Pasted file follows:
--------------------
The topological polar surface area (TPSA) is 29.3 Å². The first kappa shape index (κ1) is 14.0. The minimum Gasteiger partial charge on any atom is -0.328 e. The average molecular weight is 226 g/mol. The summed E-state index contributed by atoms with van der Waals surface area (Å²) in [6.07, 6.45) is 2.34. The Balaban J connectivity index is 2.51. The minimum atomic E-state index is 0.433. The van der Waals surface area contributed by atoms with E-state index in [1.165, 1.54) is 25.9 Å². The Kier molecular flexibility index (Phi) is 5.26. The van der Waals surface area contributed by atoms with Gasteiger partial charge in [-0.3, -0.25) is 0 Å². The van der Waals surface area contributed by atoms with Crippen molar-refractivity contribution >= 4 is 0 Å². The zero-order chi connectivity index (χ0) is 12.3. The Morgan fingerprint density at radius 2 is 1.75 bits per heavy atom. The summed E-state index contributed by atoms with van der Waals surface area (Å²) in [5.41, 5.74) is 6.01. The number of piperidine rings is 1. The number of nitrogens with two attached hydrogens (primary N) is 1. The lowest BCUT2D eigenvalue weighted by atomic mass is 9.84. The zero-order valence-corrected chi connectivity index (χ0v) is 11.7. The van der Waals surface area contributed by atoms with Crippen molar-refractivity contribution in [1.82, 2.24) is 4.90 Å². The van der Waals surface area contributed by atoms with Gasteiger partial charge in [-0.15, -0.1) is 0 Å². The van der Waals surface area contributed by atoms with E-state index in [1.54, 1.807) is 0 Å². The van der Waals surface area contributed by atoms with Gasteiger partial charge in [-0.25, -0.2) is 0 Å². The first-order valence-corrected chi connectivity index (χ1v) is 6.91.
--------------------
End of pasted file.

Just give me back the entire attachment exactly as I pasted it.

The topological polar surface area (TPSA) is 29.3 Å². The first kappa shape index (κ1) is 14.0. The minimum Gasteiger partial charge on any atom is -0.328 e. The average molecular weight is 226 g/mol. The summed E-state index contributed by atoms with van der Waals surface area (Å²) in [6.07, 6.45) is 2.34. The Balaban J connectivity index is 2.51. The minimum atomic E-state index is 0.433. The van der Waals surface area contributed by atoms with E-state index in [1.165, 1.54) is 25.9 Å². The Kier molecular flexibility index (Phi) is 5.26. The van der Waals surface area contributed by atoms with Gasteiger partial charge in [-0.3, -0.25) is 0 Å². The van der Waals surface area contributed by atoms with Crippen molar-refractivity contribution >= 4 is 0 Å². The zero-order chi connectivity index (χ0) is 12.3. The Morgan fingerprint density at radius 2 is 1.75 bits per heavy atom. The summed E-state index contributed by atoms with van der Waals surface area (Å²) in [5.41, 5.74) is 6.01. The number of piperidine rings is 1. The number of nitrogens with two attached hydrogens (primary N) is 1. The lowest BCUT2D eigenvalue weighted by atomic mass is 9.84. The zero-order valence-corrected chi connectivity index (χ0v) is 11.7. The van der Waals surface area contributed by atoms with Crippen molar-refractivity contribution in [1.82, 2.24) is 4.90 Å². The van der Waals surface area contributed by atoms with Gasteiger partial charge in [-0.15, -0.1) is 0 Å². The van der Waals surface area contributed by atoms with E-state index in [1.54, 1.807) is 0 Å². The van der Waals surface area contributed by atoms with Gasteiger partial charge in [-0.25, -0.2) is 0 Å². The first-order valence-corrected chi connectivity index (χ1v) is 6.91.